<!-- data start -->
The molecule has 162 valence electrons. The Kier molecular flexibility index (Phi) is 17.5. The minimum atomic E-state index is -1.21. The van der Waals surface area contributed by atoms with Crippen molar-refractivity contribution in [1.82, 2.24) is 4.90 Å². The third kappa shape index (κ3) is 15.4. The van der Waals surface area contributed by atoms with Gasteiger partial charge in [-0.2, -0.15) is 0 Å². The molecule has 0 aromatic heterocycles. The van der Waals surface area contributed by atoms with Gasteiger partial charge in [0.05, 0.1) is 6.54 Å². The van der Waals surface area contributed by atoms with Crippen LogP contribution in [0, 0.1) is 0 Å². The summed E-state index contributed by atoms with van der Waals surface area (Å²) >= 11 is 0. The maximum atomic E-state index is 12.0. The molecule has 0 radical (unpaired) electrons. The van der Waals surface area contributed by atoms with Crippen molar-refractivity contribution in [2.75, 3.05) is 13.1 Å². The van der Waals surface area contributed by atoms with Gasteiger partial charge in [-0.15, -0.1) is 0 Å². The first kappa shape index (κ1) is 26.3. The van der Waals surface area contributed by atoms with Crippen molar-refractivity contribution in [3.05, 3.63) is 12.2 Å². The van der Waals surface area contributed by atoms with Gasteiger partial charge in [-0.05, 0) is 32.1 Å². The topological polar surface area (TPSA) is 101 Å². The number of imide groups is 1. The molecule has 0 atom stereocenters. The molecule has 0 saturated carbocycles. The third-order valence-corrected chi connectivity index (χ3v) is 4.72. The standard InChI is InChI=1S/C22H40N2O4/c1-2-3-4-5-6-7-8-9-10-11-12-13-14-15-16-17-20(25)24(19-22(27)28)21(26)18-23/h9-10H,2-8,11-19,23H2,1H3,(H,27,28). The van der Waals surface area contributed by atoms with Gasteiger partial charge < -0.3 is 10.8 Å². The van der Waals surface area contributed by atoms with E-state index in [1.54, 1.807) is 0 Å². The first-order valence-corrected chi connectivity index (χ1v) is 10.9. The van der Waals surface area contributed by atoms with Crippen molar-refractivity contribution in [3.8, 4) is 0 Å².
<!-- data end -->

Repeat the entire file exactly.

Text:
The molecule has 162 valence electrons. The Kier molecular flexibility index (Phi) is 17.5. The minimum atomic E-state index is -1.21. The van der Waals surface area contributed by atoms with Crippen molar-refractivity contribution in [1.82, 2.24) is 4.90 Å². The third kappa shape index (κ3) is 15.4. The van der Waals surface area contributed by atoms with Gasteiger partial charge in [-0.2, -0.15) is 0 Å². The molecule has 0 aromatic heterocycles. The van der Waals surface area contributed by atoms with Gasteiger partial charge in [0.05, 0.1) is 6.54 Å². The van der Waals surface area contributed by atoms with Crippen LogP contribution in [0, 0.1) is 0 Å². The summed E-state index contributed by atoms with van der Waals surface area (Å²) >= 11 is 0. The maximum atomic E-state index is 12.0. The molecule has 0 radical (unpaired) electrons. The van der Waals surface area contributed by atoms with Crippen molar-refractivity contribution in [2.75, 3.05) is 13.1 Å². The van der Waals surface area contributed by atoms with Gasteiger partial charge in [-0.15, -0.1) is 0 Å². The first kappa shape index (κ1) is 26.3. The van der Waals surface area contributed by atoms with Crippen molar-refractivity contribution in [3.05, 3.63) is 12.2 Å². The van der Waals surface area contributed by atoms with Gasteiger partial charge in [-0.05, 0) is 32.1 Å². The topological polar surface area (TPSA) is 101 Å². The number of imide groups is 1. The molecule has 0 atom stereocenters. The molecule has 0 saturated carbocycles. The third-order valence-corrected chi connectivity index (χ3v) is 4.72. The standard InChI is InChI=1S/C22H40N2O4/c1-2-3-4-5-6-7-8-9-10-11-12-13-14-15-16-17-20(25)24(19-22(27)28)21(26)18-23/h9-10H,2-8,11-19,23H2,1H3,(H,27,28). The van der Waals surface area contributed by atoms with Gasteiger partial charge < -0.3 is 10.8 Å². The van der Waals surface area contributed by atoms with E-state index in [1.54, 1.807) is 0 Å². The first-order valence-corrected chi connectivity index (χ1v) is 10.9. The van der Waals surface area contributed by atoms with Crippen molar-refractivity contribution in [3.8, 4) is 0 Å².